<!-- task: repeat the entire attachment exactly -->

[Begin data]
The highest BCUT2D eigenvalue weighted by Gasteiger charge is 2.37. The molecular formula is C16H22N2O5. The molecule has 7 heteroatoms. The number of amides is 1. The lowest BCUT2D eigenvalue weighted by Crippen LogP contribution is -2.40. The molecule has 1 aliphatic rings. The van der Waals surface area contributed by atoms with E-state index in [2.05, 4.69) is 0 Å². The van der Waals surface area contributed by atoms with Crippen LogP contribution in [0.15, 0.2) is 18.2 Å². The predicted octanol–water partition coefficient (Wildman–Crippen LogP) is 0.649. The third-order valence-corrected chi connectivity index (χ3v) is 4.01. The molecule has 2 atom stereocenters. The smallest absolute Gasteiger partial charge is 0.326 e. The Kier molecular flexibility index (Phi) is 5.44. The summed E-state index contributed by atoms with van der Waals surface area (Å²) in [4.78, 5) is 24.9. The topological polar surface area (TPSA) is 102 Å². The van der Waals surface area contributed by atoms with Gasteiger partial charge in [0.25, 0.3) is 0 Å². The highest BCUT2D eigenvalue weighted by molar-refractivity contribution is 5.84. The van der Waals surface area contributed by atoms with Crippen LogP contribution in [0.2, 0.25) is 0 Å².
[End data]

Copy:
The highest BCUT2D eigenvalue weighted by Gasteiger charge is 2.37. The molecular formula is C16H22N2O5. The molecule has 7 heteroatoms. The number of amides is 1. The lowest BCUT2D eigenvalue weighted by Crippen LogP contribution is -2.40. The molecule has 1 aliphatic rings. The van der Waals surface area contributed by atoms with E-state index in [2.05, 4.69) is 0 Å². The van der Waals surface area contributed by atoms with Crippen LogP contribution in [0.15, 0.2) is 18.2 Å². The predicted octanol–water partition coefficient (Wildman–Crippen LogP) is 0.649. The third-order valence-corrected chi connectivity index (χ3v) is 4.01. The molecule has 2 atom stereocenters. The smallest absolute Gasteiger partial charge is 0.326 e. The Kier molecular flexibility index (Phi) is 5.44. The summed E-state index contributed by atoms with van der Waals surface area (Å²) in [4.78, 5) is 24.9. The topological polar surface area (TPSA) is 102 Å². The van der Waals surface area contributed by atoms with Gasteiger partial charge in [0.25, 0.3) is 0 Å². The highest BCUT2D eigenvalue weighted by molar-refractivity contribution is 5.84. The van der Waals surface area contributed by atoms with Crippen LogP contribution in [0.2, 0.25) is 0 Å².